3. Hello Dr. Connell,

    When I read and saw how you used Minecraft as a tool for using the Scientific Method, I was intrigued and immediately thought of my two sons who are fans of the game.

    My initial response was admiration for the cleverness and creativity of testing the fishing hypothesis using a virtual format. I thought how students might respond to this as well. Those who are familiar with the game and consider themselves a part of the gaming community, no doubt, like my sons, would be motivated. Those who are not gamers (like myself) would also more than likely be interested simply for the novelty of it.

    I also thought about 21st century learning in a virtual setting. I certainly agree with you that there is no substitute for real world, authentic experiences. I like how you acknowledge that time and money are issues school systems face in trying to provide these experiences. To propose a virtual experience seems like a reasonable opportunity.

    I found myself asking several questions as I studied the curriculum.
    1. Is the goal of this curriculum designed to illustrate/teach the scientific method itself or to test the rainy day theory? I wonder what students would think as they play and record their findings. If their results disprove the wiki (as yours showed a more accurate explanation of “bites” vs. “catches”), then would they learn that what is said about the game can’t be trusted or would they learn how to accumulate and compare results to determine?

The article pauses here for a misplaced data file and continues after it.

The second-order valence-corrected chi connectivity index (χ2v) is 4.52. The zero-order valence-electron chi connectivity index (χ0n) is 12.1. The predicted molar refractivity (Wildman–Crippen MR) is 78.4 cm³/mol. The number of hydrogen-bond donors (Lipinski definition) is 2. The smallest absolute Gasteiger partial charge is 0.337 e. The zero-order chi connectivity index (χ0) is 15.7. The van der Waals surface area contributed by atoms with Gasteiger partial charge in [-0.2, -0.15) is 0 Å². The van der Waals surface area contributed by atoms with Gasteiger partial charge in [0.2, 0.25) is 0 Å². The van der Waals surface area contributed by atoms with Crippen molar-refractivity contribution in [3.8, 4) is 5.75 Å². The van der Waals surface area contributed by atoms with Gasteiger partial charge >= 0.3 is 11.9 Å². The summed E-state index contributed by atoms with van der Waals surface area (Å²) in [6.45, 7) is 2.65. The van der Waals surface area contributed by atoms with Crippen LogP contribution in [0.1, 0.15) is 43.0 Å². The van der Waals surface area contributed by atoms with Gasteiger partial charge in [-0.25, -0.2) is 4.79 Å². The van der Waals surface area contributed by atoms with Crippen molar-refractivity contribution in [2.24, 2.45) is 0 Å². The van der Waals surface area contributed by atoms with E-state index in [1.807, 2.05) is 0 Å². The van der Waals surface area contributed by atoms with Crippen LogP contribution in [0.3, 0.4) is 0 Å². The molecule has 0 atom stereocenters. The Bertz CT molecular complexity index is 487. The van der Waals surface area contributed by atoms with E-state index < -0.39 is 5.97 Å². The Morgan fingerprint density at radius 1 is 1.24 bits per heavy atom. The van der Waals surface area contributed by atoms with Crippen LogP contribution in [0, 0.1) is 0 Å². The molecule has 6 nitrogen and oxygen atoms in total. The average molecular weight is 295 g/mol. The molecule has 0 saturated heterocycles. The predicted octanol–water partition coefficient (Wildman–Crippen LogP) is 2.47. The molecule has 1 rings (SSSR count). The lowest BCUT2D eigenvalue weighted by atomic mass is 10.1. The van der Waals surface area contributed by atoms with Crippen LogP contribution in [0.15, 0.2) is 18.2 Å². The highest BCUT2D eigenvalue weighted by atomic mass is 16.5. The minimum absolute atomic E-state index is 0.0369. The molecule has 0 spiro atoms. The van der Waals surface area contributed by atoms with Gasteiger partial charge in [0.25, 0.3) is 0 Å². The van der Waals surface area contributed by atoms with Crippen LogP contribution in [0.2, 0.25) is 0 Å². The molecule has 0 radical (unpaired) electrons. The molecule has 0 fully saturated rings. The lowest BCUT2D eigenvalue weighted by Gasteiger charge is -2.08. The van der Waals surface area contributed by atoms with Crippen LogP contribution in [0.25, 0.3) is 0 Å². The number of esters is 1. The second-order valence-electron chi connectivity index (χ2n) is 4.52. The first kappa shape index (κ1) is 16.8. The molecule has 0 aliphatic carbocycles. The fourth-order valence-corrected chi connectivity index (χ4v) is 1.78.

2. How effective would the game be on one’s learning if one had limited or no experience with real fishing? Or maybe asked another way, “How would one’s real experience of fishing affect the learning of the goals of this curriculum?”

    I have not ever played Minecraft, but I appreciate the ingenuity of those who created it and the passion of those who play it. However, I will ask my sons if they want to play this experiment out. If they do, then I will send results for comparison.

    Thanks for posting great blogs like this!

    1. Hi, Ken. Thanks for sharing your thoughts.

      > 1. Is the goal of this curriculum designed to illustrate/teach the scientific method itself or to test the rainy day theory?